The CRTC released its TalkTV decision this afternoon and – as expected – it includes a mandatory basic service capped at $25 per month (which may include U.S. channels) and mandates a pick-and-pay alternative no later than December 2016.  Why did the CRTC conclude that it needed to regulate a pick-and-pay option?  Because the public wanted it and it was convinced that cable and satellite providers would not do it on their own. This passage from the decision tells you everything you need to know and gets it exactly right:

while some parties argued that it would be sufficient to prohibit programmers from preventing BDUs from offering programming services on a pick-and-pay or build-your-own-package basis, this approach does not take into account the fact that vertically integrated BDUs have every incentive to ensure that their related programming services are insulated from the financial pressures that come with greater choice and packaging flexibility. As such, BDUs, and vertically integrated BDUs in particular, may not be sufficiently incented to make the necessary changes to their current offerings or might make these changes at a much slower pace than that desired by Canadian subscribers. Moreover, the Commission considers that BDUs have not generally demonstrated that they would willingly move to more flexible packaging options on their own.

The post Why Did the CRTC Mandate Pick-and-Pay? Because BDU’s Wouldn’t Do It On Their Own appeared first on Michael Geist.

Beware of the Scare Tactics: CRTC To Announce Pick-And-Pay TV Today

Michael Geist Law RSS Feed - Thu, 2015/03/19 - 09:46

The CRTC will release its latest decision in the TalkTV consultation later today as it announces much-anticipated plans to require cable and satellite companies to offer consumers the option of picking the television channels they want without requiring them to purchase expensive bundles. The decision, which builds on earlier rulings that focus on a more competitive marketplace, will fulfill the government’s promise to bring in consumer choice for television packages, which was a prominent part of its 2013 Speech from the Throne.

The specifics are yet to come, but the CRTC will likely require distributors to offer a basic service of Canadian and mandatory channels at a relatively low price (a 2014 working document suggested a cap of between $20 – $30/month), offer consumers a pick-and-pay option, and adjust the Canadian content requirement for bundles.

Consumers will emerge as the clear winners, benefiting from increased choice and the potential to lower their monthly bills. Yet the CRTC decision will undoubtedly be greeted by doomsayers who will argue that pick-and-pay will increase prices and decrease choice (because some channels will fold).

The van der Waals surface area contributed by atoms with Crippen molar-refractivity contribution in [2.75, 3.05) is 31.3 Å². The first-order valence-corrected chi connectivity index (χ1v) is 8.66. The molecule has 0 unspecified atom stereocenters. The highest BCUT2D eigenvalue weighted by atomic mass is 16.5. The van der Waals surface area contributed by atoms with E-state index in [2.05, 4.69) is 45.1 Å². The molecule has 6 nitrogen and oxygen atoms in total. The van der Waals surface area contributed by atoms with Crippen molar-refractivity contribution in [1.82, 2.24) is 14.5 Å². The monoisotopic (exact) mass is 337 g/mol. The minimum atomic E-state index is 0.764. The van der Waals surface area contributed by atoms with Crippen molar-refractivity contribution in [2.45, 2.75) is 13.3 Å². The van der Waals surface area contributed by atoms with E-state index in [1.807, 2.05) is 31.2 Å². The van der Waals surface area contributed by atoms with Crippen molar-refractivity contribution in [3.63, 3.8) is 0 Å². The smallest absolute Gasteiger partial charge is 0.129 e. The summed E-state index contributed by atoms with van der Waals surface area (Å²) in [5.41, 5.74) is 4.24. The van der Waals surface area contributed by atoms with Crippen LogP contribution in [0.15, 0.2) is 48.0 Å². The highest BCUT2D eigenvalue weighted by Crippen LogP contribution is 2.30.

It seems likely that some channels with small audiences will shut down, but that merely means that consumers have been sustaining them through inflexible bundles for years. The notion that consumers are better off paying for channels which they don’t watch merely because distributors enjoyed market power to force them to do so is a strange notion of consumer welfare. If there is a public interest in maintaining a channel, there are better forms of support than forcing millions of Canadians to pay for something they don’t want.

As for consumer costs, there may well be sticker shock at the prices of some services sold on an individual basis. However, this Financial Post article notes that analysts expect monthly revenue per user to decline by $5 to $10 per month. In other words, the amount consumers spend on cable and satellite subscriptions will decline. Consumers may choose to spend that money on other programming – Netflix or other online video services – but their choices will now better reflect their interests, not those of the broadcast distributor. In fact, while some specialty services will be very pricey on a standalone basis, the increasing availability of streaming alternatives for sports, movies, and other programming suggests that there will be competitive pressures to keep prices in check, particularly given the threat of consumers leaving the system altogether in favour of unregulated alternatives.

The post Beware of the Scare Tactics: CRTC To Announce Pick-And-Pay TV Today appeared first on Michael Geist.

What should we do about re-identification? A precautionary approach to big data privacy

Freedom to Tinker - Thu, 2015/03/19 - 08:18
Computer science research on re-identification has repeatedly demonstrated that sensitive information can be inferred even from de-identified data in a wide variety of domains. This has posed a vexing problem for practitioners and policy makers. If the absence of “personally identifying information” cannot be relied on for privacy protection, what are the alternatives? Joanna Huey, […]

Defending Privacy Doesn’t Pay: Federal Court Issues Ruling in Voltage – TekSavvy Costs